UDHR under Attack part 4
Posted by Henric C. Jensen on April 23, 2008
Yesterday’s attack by the Islamists, led by Pakistan, had the subtlety of a thin-bladed knife slipped silently under the ribs of the Human Rights Council. At first reading the amendment to the resolution to renew the mandate of the Special Rapporteur on Freedom of Expression might seem reasonable. It requires the Special Rapporteur:
“To report on instances in which the abuse of the right of freedom of expression constitutes an act of racial or religious discrimination …” (My emphasis.)
“might seem reasonable…” But why would it seem reasonable?
Because, contrary to what many believe, there are actual limits on Freedom of Speech – or rather, there is a general consensus, that if you say certain things there may be legal repercussions, because certain things might be hateful or incite to hatred, and that in turn is a violation of the UDHR articles
Everyone has the right to life, liberty and security of person.
No one shall be subjected to torture or to cruel, inhuman or degrading treatment or punishment.
No one shall be subjected to arbitrary interference with his privacy, family, home or correspondence, nor to attacks upon his honour and reputation.
Everyone has the right to seek and to enjoy in other countries asylum from persecution.
While those articles can primarily be said to deal with how a Government may or may not treat its citizens – they are also clear indications of what we, as a Society, consider to be comme il faut between citizens.
While the amendment to the “job-description” of the Special Rapporteur seems reasonable enough, it isn’t, because it requires the Special Rapporteur to regard as non-violations those violations that may be committed by nations against their own citizens. As Ketutar said in a comment to my entry yesterday:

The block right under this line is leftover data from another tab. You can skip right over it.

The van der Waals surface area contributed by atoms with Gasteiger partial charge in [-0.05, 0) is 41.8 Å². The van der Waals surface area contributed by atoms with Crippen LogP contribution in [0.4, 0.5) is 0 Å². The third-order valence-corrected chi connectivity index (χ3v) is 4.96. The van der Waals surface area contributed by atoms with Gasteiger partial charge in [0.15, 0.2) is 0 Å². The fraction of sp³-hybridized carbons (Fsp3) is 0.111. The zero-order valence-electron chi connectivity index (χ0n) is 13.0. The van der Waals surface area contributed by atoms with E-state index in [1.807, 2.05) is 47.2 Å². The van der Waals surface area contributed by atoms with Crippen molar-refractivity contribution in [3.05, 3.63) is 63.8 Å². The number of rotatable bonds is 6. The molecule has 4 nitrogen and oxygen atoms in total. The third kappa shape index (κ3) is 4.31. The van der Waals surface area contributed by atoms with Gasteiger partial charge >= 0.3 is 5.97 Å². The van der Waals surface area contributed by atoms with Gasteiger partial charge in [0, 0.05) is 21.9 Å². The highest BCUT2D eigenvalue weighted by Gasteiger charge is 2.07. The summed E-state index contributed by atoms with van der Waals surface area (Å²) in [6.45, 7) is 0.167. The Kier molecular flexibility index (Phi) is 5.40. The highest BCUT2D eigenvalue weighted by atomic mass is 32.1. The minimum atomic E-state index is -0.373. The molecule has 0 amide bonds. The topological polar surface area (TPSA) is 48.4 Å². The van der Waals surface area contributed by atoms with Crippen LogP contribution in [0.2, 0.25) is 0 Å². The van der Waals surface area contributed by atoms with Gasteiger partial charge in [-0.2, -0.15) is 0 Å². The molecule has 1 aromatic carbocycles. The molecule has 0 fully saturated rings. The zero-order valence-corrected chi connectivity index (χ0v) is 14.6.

“… still violations of human rights, but CRITICISING and PROTESTING against violations of human rights have become violation of human rights…
I.e – Criticizing one’s own government where that government tries to infringe on Civil Liberties has become “illegal” – exactly what Freedom of Speech an Freedom of Expression was once instituted to safe-guard – the People’s right to criticize its Government without risk of reprisals.
The consequences of this “amendment” to the UDHR article 19 are far-reaching. Not only does it make it impossible for citizens in religiously rigid societies, such as many Islamic Countries ruled by Sharia Laws, to voice their discontent with their Government. It also makes it possible for said countries to arrest, restrain, expel, gag any Human Rights Organizations that wish to monitor or investigate human rights violations in OIC countries, with impunity – this would include the UN and the Human Rights Council itself.
Freedom of Speech is the back-bone of any democracy, and where Freedom of Speech is restricted in regards to critical analysis of one’s government, there can be no democracy. The OIC has clearly told the world that they disagree with democratic principles and democratic government.